The father headed to the airport and I walked out with the mother, our babies in tow, to find formula. Then we sat on a bench and started talking about pregnancy, labor and motherhood. She told me how she felt guilty for not being able to breastfeed, and I tried to reassure her that given the stress she is under, it was no wonder nursing wasn’t a breeze to her. I encouraged her to be gentle to herself and to not stress about nursing right now, but just concentrate on getting herself and the baby back home safely. Once life got back to normal and she had family by her side, she could always focus more on nursing again. We talked about how our own expectations and those of others can sometimes feel so hard, even impossible, to meet, and how we fear criticism and judgment from others — but probably are our own worst critics. We talked about where we come from — Finland, Egypt, United States — and she told me about the challenges her society is facing, and how she wanted to give her daughter a better and safer life with more choices and opportunities. Before we parted ways, we exchanged numbers and have continued to keep in touch. Social media makes it easier to keep in contact with newfound friends — and siblings — across the world.
I’ve thought about our encounter and what I did since it happened. I’ve pondered over whether what I did was right, whether there was something odd or weird about it and whether I shouldn’t have even offered — but the more I think about it, the more strongly I feel that I would do it all again, exactly the same way. What happened between us was about helping a fellow mother, a fellow human being. It was about extending a hand when someone needed it; about seeing another mother as I would see myself, vulnerable and scared, tired and lost, exhausted and helpless. It was about choosing to see similarities before seeing differences — about doing what I thought to be the best, and only way, to help the mother and her baby in a chaotic, confusing and scary situation. There are endless articles and blogs about the mommy wars, about mothers pitted against each other over a million different things — but I believe there is more that unites us than there are things that divide us. At one point or another, we are all lost and scared — we all fear failing our babies, not being good enough mothers, not making the right choices. We fear judgment and criticism, and at times feel utterly alone and lost — but we don’t have to be alone, we don’t have to figure it all out on our own.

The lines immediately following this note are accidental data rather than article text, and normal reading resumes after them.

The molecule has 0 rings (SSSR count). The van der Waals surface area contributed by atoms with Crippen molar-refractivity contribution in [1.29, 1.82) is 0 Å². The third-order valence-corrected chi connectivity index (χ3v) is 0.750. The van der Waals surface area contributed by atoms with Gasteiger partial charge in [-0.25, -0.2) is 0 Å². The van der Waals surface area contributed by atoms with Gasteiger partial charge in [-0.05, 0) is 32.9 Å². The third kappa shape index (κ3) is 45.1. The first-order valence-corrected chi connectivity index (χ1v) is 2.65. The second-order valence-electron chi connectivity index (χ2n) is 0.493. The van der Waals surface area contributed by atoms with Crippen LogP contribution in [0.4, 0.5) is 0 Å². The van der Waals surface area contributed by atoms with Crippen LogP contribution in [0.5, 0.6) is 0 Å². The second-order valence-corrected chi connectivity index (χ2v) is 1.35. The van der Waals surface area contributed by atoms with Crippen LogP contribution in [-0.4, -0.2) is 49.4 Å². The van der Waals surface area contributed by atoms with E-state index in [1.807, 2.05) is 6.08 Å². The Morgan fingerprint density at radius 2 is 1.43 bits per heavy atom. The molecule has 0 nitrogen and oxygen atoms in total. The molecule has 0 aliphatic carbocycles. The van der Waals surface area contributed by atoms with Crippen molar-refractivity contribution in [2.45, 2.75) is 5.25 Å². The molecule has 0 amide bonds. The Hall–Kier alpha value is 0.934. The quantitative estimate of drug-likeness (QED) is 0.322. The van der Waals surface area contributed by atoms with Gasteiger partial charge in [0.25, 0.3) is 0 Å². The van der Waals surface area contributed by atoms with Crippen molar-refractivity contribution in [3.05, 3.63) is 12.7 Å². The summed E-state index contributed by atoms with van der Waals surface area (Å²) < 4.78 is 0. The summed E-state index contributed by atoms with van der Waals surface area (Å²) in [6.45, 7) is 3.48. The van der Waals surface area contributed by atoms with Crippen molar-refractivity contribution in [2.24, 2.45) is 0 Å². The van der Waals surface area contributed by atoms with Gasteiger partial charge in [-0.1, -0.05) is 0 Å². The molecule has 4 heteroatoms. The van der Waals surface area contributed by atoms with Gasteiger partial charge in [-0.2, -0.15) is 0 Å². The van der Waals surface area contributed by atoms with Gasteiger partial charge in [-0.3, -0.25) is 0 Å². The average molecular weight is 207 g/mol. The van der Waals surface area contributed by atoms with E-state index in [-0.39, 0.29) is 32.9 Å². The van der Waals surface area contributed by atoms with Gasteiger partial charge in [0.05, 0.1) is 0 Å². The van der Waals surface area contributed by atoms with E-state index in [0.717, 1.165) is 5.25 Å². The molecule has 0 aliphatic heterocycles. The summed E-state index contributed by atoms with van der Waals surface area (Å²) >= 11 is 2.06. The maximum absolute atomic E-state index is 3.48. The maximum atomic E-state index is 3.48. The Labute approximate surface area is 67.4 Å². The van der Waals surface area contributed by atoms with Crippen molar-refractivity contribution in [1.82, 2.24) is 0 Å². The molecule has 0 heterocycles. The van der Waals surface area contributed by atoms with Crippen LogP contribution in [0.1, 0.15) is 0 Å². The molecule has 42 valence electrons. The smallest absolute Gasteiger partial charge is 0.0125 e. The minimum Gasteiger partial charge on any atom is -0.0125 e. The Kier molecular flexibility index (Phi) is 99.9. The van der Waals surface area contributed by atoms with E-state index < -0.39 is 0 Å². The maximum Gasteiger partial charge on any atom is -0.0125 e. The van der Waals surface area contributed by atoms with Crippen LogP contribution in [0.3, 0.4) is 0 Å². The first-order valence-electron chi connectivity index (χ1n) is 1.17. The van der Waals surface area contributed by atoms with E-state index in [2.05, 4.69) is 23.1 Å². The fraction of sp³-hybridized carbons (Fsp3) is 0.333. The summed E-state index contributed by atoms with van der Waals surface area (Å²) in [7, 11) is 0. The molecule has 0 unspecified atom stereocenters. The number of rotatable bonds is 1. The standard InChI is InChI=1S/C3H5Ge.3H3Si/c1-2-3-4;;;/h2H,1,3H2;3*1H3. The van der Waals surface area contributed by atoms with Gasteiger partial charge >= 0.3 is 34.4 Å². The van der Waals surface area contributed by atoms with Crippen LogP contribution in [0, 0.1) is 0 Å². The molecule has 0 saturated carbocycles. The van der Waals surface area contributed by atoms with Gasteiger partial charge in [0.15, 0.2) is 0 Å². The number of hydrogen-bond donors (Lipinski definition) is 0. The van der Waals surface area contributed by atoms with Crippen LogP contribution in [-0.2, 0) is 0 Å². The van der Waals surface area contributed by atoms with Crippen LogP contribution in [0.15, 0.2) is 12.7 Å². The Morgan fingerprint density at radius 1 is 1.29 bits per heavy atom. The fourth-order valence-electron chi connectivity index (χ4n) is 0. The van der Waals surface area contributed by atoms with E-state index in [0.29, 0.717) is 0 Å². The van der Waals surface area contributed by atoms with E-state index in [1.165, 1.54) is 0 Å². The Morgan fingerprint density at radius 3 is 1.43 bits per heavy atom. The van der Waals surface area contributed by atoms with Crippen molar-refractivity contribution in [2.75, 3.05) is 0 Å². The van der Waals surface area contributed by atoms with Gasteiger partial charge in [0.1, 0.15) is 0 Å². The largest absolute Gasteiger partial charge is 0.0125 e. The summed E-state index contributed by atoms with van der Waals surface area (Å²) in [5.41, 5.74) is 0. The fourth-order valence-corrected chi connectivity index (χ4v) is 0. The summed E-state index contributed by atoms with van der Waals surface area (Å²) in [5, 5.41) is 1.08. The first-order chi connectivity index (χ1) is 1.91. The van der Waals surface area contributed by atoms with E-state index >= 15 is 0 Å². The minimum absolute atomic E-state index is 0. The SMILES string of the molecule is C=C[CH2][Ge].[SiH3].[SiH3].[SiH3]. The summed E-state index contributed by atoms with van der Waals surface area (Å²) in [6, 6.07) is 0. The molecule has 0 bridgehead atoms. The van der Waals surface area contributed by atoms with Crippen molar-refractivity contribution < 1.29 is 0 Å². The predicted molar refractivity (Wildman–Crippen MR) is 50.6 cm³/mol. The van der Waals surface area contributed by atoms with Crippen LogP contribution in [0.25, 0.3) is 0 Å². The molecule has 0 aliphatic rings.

When we parted ways, my new Egyptian friend told me it was fate that brought us together. She said that our children would always be connected, and that she would never forget what I did for her. I will never forget our encounter either. Breastfeeding can do wonders, but even more powerful is our ability to help and support each other and lend a hand — or a breast — to a fellow mother, a fellow human, in need, even when they are total strangers to us. Maybe by learning to see our similarities before seeing our differences, we can all feel less alone in motherhood. Around the world, across borders and religions, despite ethnicity and race, mothers strive to achieve the same thing: a safe, healthy and happy life for their babies. If that isn’t something we can unite over, I don’t know what is. So when you meet a fellow mother, even if she is a stranger, ask her how she is. If she needs help, extend your hand. It doesn’t always take grand gestures to change this world into a better place. Sometimes, all that is needed is just a little bit of kindness.
Editor’s note: On the sharing of breast milk, the CDC notes: “HIV and other serious infectious diseases can be transmitted through breast milk. However, the risk of infection from a single bottle of breast milk, even if the mother is HIV positive, is extremely small. For women who do not have HIV or other serious infectious diseases, there is little risk to the child who receives her breast milk.”